In Illinois, property taxes account for about 70 percent of school funding, meaning rural and inner-city schools generally end up with less to spend per student than suburban schools in areas with higher property values.

Chicago Public Schools spent $11,300 per student last year. New Trier High School spent $17,500 per student, near the top in the state.

Meeks is pushing for a pilot program that would distribute $120 million to four clusters of schools — high schools and their feeder schools — on Chicago's West Side, South Side, south suburbs and downstate. The governor and legislative leaders have made no promises.
"I do not believe that a child's education should be based on where they live," Meeks said. He compared the issue to apartheid in South Africa and said the situation makes it difficult for children to rise from poverty.

"We undereducated these kids' parents, we undereducated their grandparents and now we're in the process of undereducating them," Meeks said.

New Trier Superintendent Linda Yonke acknowledged that money played a role in school performance, along with supportive parents and hardworking students.
"There's also no denying the fact that funding allows us to have smaller classes, a deep and rich curriculum and many extracurricular activities," Yonke said. She said 1,100 elementary students and 150 high school students from Chicago filled out enrollment applications Tuesday for New Trier.

New Trier student body president Matt McAmbridge, a senior, told Chicago students at a rally in suburban Skokie on Tuesday afternoon that students there support the boycotters' cause and would help in any way they can.

"We know the sentiment among New Trier students ... is really in favor of getting better school funding for everybody," McAmbridge said.

On the bus ride to the suburban district, volunteers told the children they were taking part in a historic event similar to the bus boycott in Alabama in the 1950s.

Peggy Richmond, who accompanied her 12-year-old granddaughter Skyler Williams on the boycott, said she was forced to enroll Skyler in a private school because of the poor quality of the public schools in her Chicago neighborhood.

"I'm still angry," she said of having to pay $650 a month in tuition to ensure her granddaughter gets a good education.


Wall Street Journal: Why Obama Can't Close the Sale

Wall Street Journal: Why Obama Can't Close the Sale
September 3, 2008; Page A23

Even before John McCain shook up the presidential race by tapping Gov. Sarah Palin to be his running mate, polls weren't showing the late-August lead that Barack Obama (and many Republicans) expected. Why so?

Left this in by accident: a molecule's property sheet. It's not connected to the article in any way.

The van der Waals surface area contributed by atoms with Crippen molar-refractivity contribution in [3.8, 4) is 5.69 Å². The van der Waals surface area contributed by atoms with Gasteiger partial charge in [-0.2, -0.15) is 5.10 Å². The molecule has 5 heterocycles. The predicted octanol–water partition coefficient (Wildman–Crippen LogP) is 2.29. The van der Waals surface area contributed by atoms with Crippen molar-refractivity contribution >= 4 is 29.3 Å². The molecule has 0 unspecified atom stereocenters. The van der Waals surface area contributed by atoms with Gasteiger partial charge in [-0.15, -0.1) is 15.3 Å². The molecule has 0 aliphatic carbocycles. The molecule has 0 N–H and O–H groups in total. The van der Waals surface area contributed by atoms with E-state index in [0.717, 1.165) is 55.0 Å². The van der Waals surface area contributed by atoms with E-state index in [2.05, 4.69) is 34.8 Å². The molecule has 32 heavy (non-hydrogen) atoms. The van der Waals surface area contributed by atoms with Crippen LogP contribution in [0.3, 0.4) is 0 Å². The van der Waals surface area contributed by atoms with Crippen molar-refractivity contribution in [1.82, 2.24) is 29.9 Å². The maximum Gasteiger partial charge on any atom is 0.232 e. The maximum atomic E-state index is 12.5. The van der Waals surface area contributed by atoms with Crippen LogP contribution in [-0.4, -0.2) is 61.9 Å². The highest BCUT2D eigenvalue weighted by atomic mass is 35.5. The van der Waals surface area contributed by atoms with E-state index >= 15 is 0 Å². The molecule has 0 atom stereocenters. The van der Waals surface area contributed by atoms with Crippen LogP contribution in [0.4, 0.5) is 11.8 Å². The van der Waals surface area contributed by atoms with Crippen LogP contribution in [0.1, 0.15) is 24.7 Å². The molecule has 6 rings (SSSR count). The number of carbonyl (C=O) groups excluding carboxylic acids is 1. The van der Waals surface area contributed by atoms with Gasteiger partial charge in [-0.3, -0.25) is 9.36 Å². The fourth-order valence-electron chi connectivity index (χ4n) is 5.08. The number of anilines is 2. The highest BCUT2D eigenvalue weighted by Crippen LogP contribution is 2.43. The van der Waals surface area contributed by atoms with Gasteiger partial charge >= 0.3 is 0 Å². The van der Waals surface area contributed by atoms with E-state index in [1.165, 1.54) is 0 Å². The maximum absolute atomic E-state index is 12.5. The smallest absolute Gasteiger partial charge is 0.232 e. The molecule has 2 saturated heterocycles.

It's not because of the brilliance of the McCain campaign. Rather we believe that -- despite the media's best efforts to exempt Mr. Obama's policies from critical examination -- American voters aren't sheep. They pay attention to the candidates and positions and make wise decisions about who should lead the country.

True, Mr. Obama enjoys several advantages. Republicans are struggling nationwide in head-to-head contests. Democrats lead in voter registration, and have a well-funded presidential candidate.

Yet Americans have not committed to Mr. Obama. Why?

Clearly, Mr. Obama's weakness on foreign policy is a factor. He has a knee-jerk preference for diplomacy with China, Europe and Russia over the security of the American people and our closest allies. He hasn't explained his shifting positions on Iraq and Iran, among other hot spots. And he felt compelled to make up for his experience gap with Mr. McCain by picking Sen. Joe Biden to be his running mate.

But here's the thing: It's not that Mr. Obama hasn't been specific enough in his governing plans. To the contrary, he has been very specific about his tax policy, health-care and energy proposals. It's that voters are paying attention and appear not to like what Candidate Obama is saying.

Mr. Obama has proposed a massive tax increase on investors, business owners, and the "wealthy." At a time when the American people rate the economy as the central issue of the campaign, a tax hike doesn't make a lot of political sense. Voters know that a tax hike won't help the economy.

Moreover, Mr. Obama's tax plans would directly or indirectly harm U.S. investors by raising the capital gains and dividend taxes. More than half of U.S. households are equity owners, so Mr. Obama's proposal risks alienating half the population.

To read more:

Tuesday, September 02, 2008

MSNBC Matthews Retracts Tagging Powell and Rice "Showcase Appointments"

MSNBC Matthews Retracts Tagging Powell and Rice "Showcase Appointments"


On Friday’s Hardball on MSNBC, the day after he labeled Colin Powell and Condoleezza Rice as "showcase appointments," Chris Matthews retracted his comment, chalking it up to a bad choice of words, as he contended that he should have called Powell and Rice "high-profile" appointments, rather than "showcase" appointments. Matthews: "I should have said 'high-level, high-profile' appointments. They were genuine appointments. They were not tokens." And, although Matthews did seem to demean Rice on Thursday by referring to her position of Secretary of State as a "nice title," Matthews on Friday used a different tone: "Nobody on Earth believes that Condoleezza Rice is not this President's chief foreign policy advisor. Or nobody challenges their ability. Personally, I love the guy, although I wish he'd had opposed the war, General Powell. So I used the wrong word. I should have said 'high-level, high-profile,' not 'showcase,' because some people took that as 'token.' And damn it, I certainly didn’t mean that."